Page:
The Frick Museum Abandons Plan That Would Destroy Prized Garden
By Jennifer Smith / June 4, 2015
The Frick Collection is abandoning a controversial expansion plan amid mounting criticism that the proposal would destroy the museum’s intimate aesthetic and raze a prized garden.
The decision comes one year after the Frick unveiled the proposal. It would have added a new wing to the Fifth Avenue museum, which is housed in the former mansion of industrialist Henry Clay Frick, and boosted gallery, administrative and educational space.
Ian Wardropper, the museum’s director, confirmed the Frick intends to drop the plan, which would have required the approval of New York City’s Landmarks Preservation Commission to go forward. The museum’s board is meeting Thursday morning for a formal vote on the decision.
“After months of public dialogue and thoughtful consideration and weighing the potential for a protracted approval process against the Frick’s pressing needs, the Board of Trustees has decided to approach the expansion plan in a way that avoids building on the garden site,” he said.
“The Frick will immediately begin to develop a new plan that will help us satisfy our critical needs,” he added.
A number of architects including Robert A.M. Stern, dean of the Yale School of Architecture, opposed the plan, as did a bevy of conservationists and landscape designers. A particular flashpoint: the formal garden on East 70th Street created in 1977 by noted British landscape designer Russell Page would have been replaced by a new wing that would be elevated to meet the six-story Frick Art Reference Library on East 71st Street.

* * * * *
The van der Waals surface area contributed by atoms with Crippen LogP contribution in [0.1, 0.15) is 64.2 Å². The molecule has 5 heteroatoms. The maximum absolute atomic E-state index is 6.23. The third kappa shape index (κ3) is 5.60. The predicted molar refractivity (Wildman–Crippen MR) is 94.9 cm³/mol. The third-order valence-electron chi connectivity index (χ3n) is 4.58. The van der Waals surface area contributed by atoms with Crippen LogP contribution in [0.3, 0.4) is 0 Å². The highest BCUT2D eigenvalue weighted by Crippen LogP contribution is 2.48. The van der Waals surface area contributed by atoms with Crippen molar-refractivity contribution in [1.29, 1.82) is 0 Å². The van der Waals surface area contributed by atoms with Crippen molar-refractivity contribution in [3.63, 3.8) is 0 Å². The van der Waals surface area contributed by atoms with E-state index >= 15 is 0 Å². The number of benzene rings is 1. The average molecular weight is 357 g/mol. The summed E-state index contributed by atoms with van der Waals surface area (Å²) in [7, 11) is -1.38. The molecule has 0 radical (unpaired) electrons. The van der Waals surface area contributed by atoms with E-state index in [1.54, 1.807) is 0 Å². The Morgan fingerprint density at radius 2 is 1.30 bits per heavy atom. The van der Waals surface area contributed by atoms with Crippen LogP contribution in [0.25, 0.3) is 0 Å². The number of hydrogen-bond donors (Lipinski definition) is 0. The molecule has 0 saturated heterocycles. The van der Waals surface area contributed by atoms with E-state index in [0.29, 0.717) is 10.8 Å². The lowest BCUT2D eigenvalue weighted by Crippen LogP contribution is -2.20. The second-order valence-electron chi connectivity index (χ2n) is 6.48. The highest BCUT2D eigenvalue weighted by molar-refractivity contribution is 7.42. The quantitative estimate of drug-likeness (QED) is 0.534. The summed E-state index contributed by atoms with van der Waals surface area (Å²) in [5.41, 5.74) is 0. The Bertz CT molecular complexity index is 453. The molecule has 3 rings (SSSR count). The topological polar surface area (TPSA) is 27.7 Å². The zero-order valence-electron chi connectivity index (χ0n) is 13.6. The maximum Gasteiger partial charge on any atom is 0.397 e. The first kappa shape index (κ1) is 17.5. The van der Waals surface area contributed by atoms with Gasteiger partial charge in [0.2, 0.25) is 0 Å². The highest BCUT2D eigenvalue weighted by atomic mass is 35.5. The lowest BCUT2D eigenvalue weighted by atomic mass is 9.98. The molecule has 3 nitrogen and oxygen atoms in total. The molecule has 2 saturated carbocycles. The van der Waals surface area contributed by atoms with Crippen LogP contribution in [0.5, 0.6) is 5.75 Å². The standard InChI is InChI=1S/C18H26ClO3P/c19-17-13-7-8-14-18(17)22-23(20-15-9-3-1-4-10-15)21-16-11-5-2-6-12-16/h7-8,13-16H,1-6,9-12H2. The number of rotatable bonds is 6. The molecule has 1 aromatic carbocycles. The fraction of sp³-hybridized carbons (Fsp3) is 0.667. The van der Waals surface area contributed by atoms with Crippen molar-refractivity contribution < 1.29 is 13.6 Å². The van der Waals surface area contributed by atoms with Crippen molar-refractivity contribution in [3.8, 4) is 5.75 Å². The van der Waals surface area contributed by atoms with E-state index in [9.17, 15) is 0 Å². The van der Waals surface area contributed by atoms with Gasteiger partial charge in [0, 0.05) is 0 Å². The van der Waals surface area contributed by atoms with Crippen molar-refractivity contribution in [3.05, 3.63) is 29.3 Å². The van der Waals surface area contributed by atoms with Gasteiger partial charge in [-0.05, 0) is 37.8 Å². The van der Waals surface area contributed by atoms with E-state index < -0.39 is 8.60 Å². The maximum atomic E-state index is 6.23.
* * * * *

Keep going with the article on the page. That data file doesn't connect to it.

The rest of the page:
In May, a group of prominent New York artists and creative types issued a letter urging museum officials to drop the proposal. The Municipal Art Society also weighed in with a letter to Mr. Wardropper that said “we will oppose any plan that places the Page garden in its crosshairs. We urge the Frick Collection to explore alternative solutions – most obviously, the reference library – that do not require the loss of such a beloved work of landscape architecture and treasured urban greenspace.”
As recently as last month, Frick officials continued to defend the plan, noting it would open up new areas of the mansion to the public and that a new garden planned for the roof of the addition would be open to the public. The Page garden is not.
Peter P. Blanchard III, a museum trustee and a great grandson of Henry Clay Frick, was among the supporters, as were some museum-world leaders, including Philippe de Montebello, the former director of the Metropolitan Museum of Art, and Renée Price of Neue Galerie New York.
The Frick’s decision to scrap the plan was earlier reported by the New York Times.
On Thursday morning, Unite to Save the Frick, a coalition of opponents, called the Frick’s proposal “ill-conceived” and said in a statement it would “continue to be vigilant to preserve the Frick’s unique ‘house museum’ experience” in any future expansion plans.
Three earlier attempts in the 2000s to expand the museum without enlarging its footprint failed.
Mr Wardropper said Thursday the Frick remains committed to the goals of the plan, such as expanding display and educational space for its growing audience and improving access between the museum and the campus’s Frick Art Reference Library, as well as for for visitors with disabilities.
“At the same time, preserving the unique residential character and intimate scale of the Frick will remain our top priority,” he said.
To read the full article on the Wall Street Journal’s website, click here.